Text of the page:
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So... I was just pondering the energy and particles in the universe.

It makes sense that matter is attracted to it's self by a gravitational force - it clumps and forms some kind of gravity superposition.

So what about antimatter - since charges are opposite, perhaps it also clumps together to form anti-gravity superpositions.

Is there such a thing as an anti-photon?

When a 'photon' interacts with an anti-atom, what happens?

Have there been any experiments to demonstrate any of these?

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  • $\begingroup$ Gravity is normally an extremely weak force compared to the other fundamental forces (electroweak and strong) that particles experience, so gravity normally has very little to do with how particles interact. The only exception I can think of is with Hawking radiation. $\endgroup$ – Red Act Oct 8 '14 at 6:09
  • $\begingroup$ this experiment hopes to measure g for antihydrogen aegis.web.cern.ch/aegis/research.html $\endgroup$ – anna v Oct 8 '14 at 10:38
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So what about antimatter - since charges are opposite, perhaps it also clumps together to form anti-gravity superpositions.

As Red Act says in a comment, gravity is too weak to be important on the scale of individual particles. However charge does group antiparticles together. For example an anti-proton and a positron will form an antihydrogen atom. In principle any antiatom can be made, but in the lab it's hard to stop antiparticles annihilating before they get the chance to combine to form antiatoms.

Even a particle and antiparticle can temporarily form a bound state. For example an electron and positron can bond to form positronium. However this is unstable and lasts ony about 100 picoseconds before the electron and positron annihilate. Similarly a quark and antiquark can bond to form a meson, and again these are unstable and decay via annihilation.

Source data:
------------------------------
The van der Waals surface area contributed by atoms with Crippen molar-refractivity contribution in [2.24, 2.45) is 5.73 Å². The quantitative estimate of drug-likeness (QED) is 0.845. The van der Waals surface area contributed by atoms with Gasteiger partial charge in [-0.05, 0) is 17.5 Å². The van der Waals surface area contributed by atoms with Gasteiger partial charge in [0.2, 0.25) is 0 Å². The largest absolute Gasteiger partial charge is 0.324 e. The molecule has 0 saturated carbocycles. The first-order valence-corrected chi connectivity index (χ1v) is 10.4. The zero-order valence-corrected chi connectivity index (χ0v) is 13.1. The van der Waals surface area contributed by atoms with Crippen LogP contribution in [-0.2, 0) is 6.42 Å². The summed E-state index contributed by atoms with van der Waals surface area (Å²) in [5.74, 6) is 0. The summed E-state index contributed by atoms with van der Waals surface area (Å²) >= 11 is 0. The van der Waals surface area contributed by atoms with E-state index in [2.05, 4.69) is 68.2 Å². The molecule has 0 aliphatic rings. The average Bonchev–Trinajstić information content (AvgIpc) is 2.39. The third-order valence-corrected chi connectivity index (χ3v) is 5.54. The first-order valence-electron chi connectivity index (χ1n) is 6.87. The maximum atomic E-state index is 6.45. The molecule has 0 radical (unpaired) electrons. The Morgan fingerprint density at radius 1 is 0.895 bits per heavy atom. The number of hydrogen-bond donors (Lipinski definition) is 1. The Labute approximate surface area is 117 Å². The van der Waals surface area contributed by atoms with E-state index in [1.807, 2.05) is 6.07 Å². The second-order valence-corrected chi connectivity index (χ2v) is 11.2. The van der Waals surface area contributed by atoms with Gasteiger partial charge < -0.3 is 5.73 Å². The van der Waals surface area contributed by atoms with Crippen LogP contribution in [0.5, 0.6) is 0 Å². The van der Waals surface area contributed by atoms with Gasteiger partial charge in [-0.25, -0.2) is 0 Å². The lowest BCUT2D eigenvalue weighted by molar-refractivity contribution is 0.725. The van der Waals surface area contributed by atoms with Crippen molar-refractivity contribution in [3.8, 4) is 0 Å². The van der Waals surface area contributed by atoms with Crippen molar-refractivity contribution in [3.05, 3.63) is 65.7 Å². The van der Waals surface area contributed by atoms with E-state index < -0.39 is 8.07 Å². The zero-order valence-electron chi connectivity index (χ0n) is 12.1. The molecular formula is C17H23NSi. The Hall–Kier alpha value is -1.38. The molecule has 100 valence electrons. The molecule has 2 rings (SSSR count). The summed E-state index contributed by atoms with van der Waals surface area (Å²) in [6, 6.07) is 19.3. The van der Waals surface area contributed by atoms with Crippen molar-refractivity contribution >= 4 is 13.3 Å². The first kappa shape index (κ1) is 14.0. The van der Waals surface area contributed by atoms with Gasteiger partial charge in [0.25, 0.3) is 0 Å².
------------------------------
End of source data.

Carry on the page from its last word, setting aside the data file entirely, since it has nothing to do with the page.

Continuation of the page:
Is there such a thing as an anti-photon?

When a 'photon' interacts with an anti-atom, what happens?

The photon is its own antiparticle. See the answers to Do anti-photons exist? for more.

The photon will interact with any electrically charged particle and it doesn't matter whether it's an antiparticle or not. So for example a photon will Compton scatter off a positron in the same way that it Compton scatters from an electron.

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  • $\begingroup$ So then some galaxies could be entirely made of antimatter and they would not display any photo-signature to say otherwise? What about the polarization of the exiting photon from the antiparticle? Is there any experiment that demonstrates the antimatter-photon interaction? $\endgroup$ – sidewaiise Oct 8 '14 at 11:54
  • $\begingroup$ @sidewaiise: see How would we tell antimatter galaxies apart? and Experimental observation of matter/antimatter in the universe. I found these by simply searching this site for galaxy antimatter. $\endgroup$ – John Rennie Oct 8 '14 at 14:41
  • $\begingroup$ Your answer is the best John. So evidence points toward antimatter being extremely rare in this universe, apart from naturally-occurring decay. Have there been any heavier samples of antimatter attempted? ie. Anti-helium, anti-carbon? (perhaps this requires a new question thread) $\endgroup$ – sidewaiise Oct 8 '14 at 22:35
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Clumps of just anti-matter will have the same gravity field around them as clumps of matter.

There was an experiment at either Fermilab or SLAC in the 1970s or early 1980s where the falling of a beam of anti-protons was measured. I was trying to look up details on this a couple years ago, and didn't find it. But I know I read about it long ago. Bottom line: anti-protons fell just the same as protons. (It might have been neutrons and anti-neutrons, not sure.) The curvature of spacetime guides antimatter and matter alike. Just as an expert shooter must aim the gun a wee bit high to account for gravity pulling the fired bullet down, so too must physicists account for the falling of electron beams, positron beams, proton or antiproton beams, pion beams, etc. Except in practice, it's ignored due to the short flight time and small compared to imperfections of strong magnetic fields and whatnot.

As for the field of gravitational acceleration surrounding anti-protons or other anti particles - this cannot be measured, even for regular matter. Only for "big" things like planets, asteroids, or even balls of lead in laboratories, can the field due to the matter be measured. We've never made or found anything bigger than an atom made of anti-matter.

The photon is neither matter nor anti-matter. It is its own opposite. When interacting with matter or antimatter, all it cares about is + or - charge. If there's anything like an anti-photon, it's when a coherent beam is shifted by 180 degrees - waves canceling as in an interferometer.

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